Posts Tagged “Graffiti”
In this week’s feature, Nico Dodd delves into the graffiti art community whose canvasses are the walls and abutments around the C&O Canal underneath the intersection of Key Bridge and Whitehurst Parkway:
“People come into the Georgetown area because they’ve heard that it’s kind of easy online,” said Matt. “People write about it and people post pictures about it and write about how easy it is. A lot of other D.C. spots are less publicized, because the artists that are D.C. and local have to really fight for it, so that newcomers and people that are really experienced in the area, you know, don’t have to work as hard to get there.”
As more high-profile graffiti artists stake their claim to prime real estate, the C&O Canal maintains its local reputation as a haven for amateur tags and murals. For those who grow up in the area, it has become tantamount to an institution—close enough to hang out, and just on the law enforcement’s periphery.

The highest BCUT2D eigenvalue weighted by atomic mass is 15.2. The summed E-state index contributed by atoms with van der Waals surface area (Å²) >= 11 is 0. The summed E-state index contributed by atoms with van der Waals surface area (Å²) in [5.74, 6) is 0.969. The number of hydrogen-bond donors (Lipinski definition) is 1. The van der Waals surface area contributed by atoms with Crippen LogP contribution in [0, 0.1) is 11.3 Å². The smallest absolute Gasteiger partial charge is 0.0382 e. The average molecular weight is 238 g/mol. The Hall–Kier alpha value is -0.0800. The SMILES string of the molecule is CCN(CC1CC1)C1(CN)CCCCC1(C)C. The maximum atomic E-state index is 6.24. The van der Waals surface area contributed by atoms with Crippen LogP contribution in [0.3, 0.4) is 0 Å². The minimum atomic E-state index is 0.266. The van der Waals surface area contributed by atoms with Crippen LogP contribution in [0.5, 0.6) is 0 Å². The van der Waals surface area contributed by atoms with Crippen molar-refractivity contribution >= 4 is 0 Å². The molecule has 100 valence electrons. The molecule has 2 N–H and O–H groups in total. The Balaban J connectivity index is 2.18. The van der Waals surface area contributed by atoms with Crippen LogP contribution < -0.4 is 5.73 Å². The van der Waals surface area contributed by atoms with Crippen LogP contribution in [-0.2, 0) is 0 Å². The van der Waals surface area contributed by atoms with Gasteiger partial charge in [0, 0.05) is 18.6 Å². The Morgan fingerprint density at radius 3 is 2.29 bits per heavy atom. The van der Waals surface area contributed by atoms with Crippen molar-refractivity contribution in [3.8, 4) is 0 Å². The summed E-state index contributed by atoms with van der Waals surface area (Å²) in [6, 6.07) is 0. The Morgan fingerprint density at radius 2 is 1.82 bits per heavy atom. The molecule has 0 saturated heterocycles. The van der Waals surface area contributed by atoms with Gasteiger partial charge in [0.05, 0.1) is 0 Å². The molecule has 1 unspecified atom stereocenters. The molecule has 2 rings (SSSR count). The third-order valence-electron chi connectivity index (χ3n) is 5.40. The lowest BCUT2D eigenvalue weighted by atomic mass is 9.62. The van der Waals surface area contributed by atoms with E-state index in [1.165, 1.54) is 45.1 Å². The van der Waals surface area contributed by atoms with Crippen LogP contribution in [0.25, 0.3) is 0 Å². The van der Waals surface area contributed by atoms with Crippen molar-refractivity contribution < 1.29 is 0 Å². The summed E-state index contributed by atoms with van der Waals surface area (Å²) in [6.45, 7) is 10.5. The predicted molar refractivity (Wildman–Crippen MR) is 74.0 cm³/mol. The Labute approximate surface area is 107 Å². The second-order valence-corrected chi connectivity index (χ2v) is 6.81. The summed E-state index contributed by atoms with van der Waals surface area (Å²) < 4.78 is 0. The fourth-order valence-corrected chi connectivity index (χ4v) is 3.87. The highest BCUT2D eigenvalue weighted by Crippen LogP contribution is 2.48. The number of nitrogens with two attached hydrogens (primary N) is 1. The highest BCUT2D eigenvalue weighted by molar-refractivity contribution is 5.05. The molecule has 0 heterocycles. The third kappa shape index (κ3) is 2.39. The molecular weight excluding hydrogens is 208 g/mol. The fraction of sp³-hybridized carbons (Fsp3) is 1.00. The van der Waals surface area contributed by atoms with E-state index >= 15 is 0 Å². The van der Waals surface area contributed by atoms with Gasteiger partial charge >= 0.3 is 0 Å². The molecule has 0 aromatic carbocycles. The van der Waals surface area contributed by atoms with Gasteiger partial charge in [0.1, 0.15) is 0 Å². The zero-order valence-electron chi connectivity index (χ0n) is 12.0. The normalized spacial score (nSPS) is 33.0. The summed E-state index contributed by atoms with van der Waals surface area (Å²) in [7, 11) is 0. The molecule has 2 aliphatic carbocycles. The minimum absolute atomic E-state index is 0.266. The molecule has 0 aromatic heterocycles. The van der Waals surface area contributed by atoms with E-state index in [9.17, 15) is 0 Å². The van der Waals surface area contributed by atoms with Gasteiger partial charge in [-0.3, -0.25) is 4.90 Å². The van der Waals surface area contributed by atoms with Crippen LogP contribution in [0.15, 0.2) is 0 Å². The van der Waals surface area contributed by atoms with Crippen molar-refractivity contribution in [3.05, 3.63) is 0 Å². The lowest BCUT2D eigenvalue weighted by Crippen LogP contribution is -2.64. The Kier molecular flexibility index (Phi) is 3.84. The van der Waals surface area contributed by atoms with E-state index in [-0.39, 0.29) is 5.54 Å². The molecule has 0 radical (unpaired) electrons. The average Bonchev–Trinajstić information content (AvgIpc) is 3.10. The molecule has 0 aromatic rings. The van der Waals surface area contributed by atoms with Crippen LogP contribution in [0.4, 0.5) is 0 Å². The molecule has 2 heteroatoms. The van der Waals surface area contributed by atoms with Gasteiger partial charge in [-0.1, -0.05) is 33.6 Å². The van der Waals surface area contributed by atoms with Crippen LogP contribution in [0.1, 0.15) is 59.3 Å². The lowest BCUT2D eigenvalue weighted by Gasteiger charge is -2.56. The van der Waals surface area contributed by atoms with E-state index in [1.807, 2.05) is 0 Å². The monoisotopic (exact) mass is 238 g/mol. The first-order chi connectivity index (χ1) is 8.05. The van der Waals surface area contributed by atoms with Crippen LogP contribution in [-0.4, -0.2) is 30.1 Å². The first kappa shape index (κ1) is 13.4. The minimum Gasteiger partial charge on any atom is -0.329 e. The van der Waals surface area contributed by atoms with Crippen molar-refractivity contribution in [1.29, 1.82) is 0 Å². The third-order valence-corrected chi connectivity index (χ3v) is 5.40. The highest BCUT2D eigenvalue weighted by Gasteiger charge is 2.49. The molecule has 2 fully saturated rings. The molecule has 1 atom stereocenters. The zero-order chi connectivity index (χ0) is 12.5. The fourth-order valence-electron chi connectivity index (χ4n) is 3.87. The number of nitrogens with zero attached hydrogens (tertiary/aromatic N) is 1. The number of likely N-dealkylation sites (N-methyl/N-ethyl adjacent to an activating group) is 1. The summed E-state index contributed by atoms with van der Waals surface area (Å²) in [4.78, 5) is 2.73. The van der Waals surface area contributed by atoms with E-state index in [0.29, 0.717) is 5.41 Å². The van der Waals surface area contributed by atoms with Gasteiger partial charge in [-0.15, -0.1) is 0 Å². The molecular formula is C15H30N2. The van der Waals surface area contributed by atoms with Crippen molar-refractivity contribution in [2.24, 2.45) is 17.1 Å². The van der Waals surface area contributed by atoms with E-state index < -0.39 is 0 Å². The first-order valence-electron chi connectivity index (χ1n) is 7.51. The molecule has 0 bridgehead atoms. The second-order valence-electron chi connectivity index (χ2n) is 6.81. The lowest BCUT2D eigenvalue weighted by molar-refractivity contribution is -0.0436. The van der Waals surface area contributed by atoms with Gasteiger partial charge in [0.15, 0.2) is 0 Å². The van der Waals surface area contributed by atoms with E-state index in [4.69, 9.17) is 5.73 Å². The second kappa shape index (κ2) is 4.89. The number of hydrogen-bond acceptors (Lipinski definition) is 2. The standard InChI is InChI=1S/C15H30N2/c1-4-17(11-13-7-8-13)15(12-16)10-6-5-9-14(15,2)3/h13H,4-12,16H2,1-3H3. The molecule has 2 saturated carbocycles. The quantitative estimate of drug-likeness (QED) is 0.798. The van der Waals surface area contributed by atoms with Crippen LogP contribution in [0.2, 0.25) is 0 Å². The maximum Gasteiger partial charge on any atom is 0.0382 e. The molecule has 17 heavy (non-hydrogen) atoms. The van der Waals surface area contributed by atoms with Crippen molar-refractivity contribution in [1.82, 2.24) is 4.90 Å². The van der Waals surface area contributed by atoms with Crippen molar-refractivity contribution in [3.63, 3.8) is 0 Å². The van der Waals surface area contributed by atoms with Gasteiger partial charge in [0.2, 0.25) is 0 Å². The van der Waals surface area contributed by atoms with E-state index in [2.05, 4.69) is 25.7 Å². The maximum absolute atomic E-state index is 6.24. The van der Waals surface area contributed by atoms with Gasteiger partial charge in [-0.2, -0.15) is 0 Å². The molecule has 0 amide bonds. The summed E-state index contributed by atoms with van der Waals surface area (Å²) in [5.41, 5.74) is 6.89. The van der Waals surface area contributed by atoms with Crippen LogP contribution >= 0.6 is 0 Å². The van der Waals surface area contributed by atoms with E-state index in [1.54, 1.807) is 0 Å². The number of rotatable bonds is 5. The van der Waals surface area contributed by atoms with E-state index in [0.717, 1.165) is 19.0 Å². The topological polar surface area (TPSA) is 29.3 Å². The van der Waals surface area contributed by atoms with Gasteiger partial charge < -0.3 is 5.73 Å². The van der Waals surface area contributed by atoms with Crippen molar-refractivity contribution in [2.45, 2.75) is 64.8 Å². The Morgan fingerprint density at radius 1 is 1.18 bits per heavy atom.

On the Editorials page, the editorial board lauds the Supplemental Nutritional Assistance Program for its significant contribution to the alleviation of poverty, and warns against GOP efforts to slash the program’s funding.
In News, Vanya Mehta examines the appointment of Robert M. Groves, the head of the U.S. Census Bureau and a member of the National Academy of Sciences, to the post of University Provost and Executive Vice President.
For Sports, Daniel Kellner discusses Miami Marlins manager Ozzie Guillen’s five-game suspension for insensitive comments about Cuban dictator Fidel Castro, hoping that athletes don’t abandon their important roles in public discourse on account of isolated instances of backlash.
In Leisure, Julia Lloyd-George praises Mask & Bauble’s and the Theater and Performance Studies program’s joint production of Macbeth, which breathes fresh life into an ageless tale of dark ambition. The show premieres tonight at 8 p.m. in the Davis Center.